With drinking and driving violations, a punishment driven by retribution theory, could take away the driver’s license through suspension or full revocation. If a person drinks and drives, that is a violation of the law, and such a violation should be punished. It would be uneven to take away the driver’s car for a first incident, but it could be fair to take away the driver’s car after a fifth drinking and driving incident – especially one that resulted in a death.
Conclusion to Theories of Punishments and DUI
While the debate is still out on which of the theories of punishment has a better backing when it comes to punishment and DUI laws, it seems as though each of the four theories have merits in their own rights. The four major theories of punishment; deterrence, rehabilitation, incapacitation, and retribution have been the prevailing theories for hundreds of years, and for good reason. Every driver on the road has a different personality, and a different way in which they respond to punishment for a crime. For this reasons, and plenty of others, it is unlikely that these four theories of punishment will be abandoned for something new. No one theory will be successful because of the diverse group of people who commit these crimes. The theories just need to be further tailored all around and the court will need to properly administer punishment to the convicted individual.
i See James L. Nichols Ph.D. and H. Laurence Ross, Ph.D. The Effectiveness of Legal Sanctions in Dealing with Drinking Drivers (Accessed June 15, 2016) https://profiles.nlm.nih.gov/ps/access/NNBCYB.pdf
ii See Ignition Interlock and Drunk Driving Statistics Intoxalock (Accessed June 15, 2016) https://www.intoxalock.com/ignition-interlock-devices/statistics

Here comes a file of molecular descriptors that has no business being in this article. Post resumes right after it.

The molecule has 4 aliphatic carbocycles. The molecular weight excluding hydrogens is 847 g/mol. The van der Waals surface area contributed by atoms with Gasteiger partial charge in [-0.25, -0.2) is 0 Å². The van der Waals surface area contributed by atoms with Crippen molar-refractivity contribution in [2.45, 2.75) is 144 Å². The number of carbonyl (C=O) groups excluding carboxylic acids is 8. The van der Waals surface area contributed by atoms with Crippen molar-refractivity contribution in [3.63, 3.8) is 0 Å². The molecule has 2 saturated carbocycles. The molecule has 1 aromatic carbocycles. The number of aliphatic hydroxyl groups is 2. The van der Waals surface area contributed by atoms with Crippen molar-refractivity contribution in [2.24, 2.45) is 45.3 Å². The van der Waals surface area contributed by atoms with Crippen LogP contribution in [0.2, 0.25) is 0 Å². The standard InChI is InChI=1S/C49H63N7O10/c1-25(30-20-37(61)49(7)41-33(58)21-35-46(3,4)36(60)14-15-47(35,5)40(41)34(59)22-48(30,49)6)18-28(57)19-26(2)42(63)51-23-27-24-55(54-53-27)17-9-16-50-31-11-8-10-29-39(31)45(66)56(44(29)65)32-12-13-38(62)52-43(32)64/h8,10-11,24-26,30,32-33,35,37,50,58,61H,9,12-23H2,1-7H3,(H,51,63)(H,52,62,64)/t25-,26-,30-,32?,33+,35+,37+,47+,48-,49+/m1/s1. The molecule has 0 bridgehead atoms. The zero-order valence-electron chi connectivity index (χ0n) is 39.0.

ivSee James L. Nichols Ph.D. and H. Laurence Ross, Ph.D. The Effectiveness of Legal Sanctions in Dealing with Drinking Drivers (Accessed June 15, 2016) https://profiles.nlm.nih.gov/ps/access/NNBCYB.pdf
vii See Specific Deterrence Sociology Index (Accessed June 15, 2016) http://sociologyindex.com/specific_deterrence.htm
viii See James L. Nichols Ph.D. and H. Laurence Ross, Ph.D. The Effectiveness of Legal Sanctions in Dealing with Drinking Drivers (Accessed June 15, 2016) https://profiles.nlm.nih.gov/ps/access/NNBCYB.pdf
xi See Beth M. Huebner Rehabilitation Oxford Bibliographies (Published December 14, 2009) http://www.oxfordbibliographies.com/view/document/obo-9780195396607/obo-9780195396607-0046.xml
xiv See Mandated Attendance DUI Laws (Accessed June 16, 2016) http://dui.laws.com/alcoholics-anonymous
xvii See Incapacitation in Criminal Justice: Definition, Theory & Effect (Accessed June 16, 2016) http://study.com/academy/lesson/incapacitation-in-criminal-justice-definition-theory-effect.html
xix See What is the difference between probation and parole? Free Legal Advice Criminal Law (Accessed June 17, 2016) http://criminal-law.freeadvice.com/criminal-law/parole_probation/probation_parole_pardon.htm
xxi See James L. Nichols Ph.D. and H. Laurence Ross, Ph.D. The Effectiveness of Legal Sanctions in Dealing with Drinking Drivers (Accessed June 15, 2016) https://profiles.nlm.nih.gov/ps/access/NNBCYB.pdf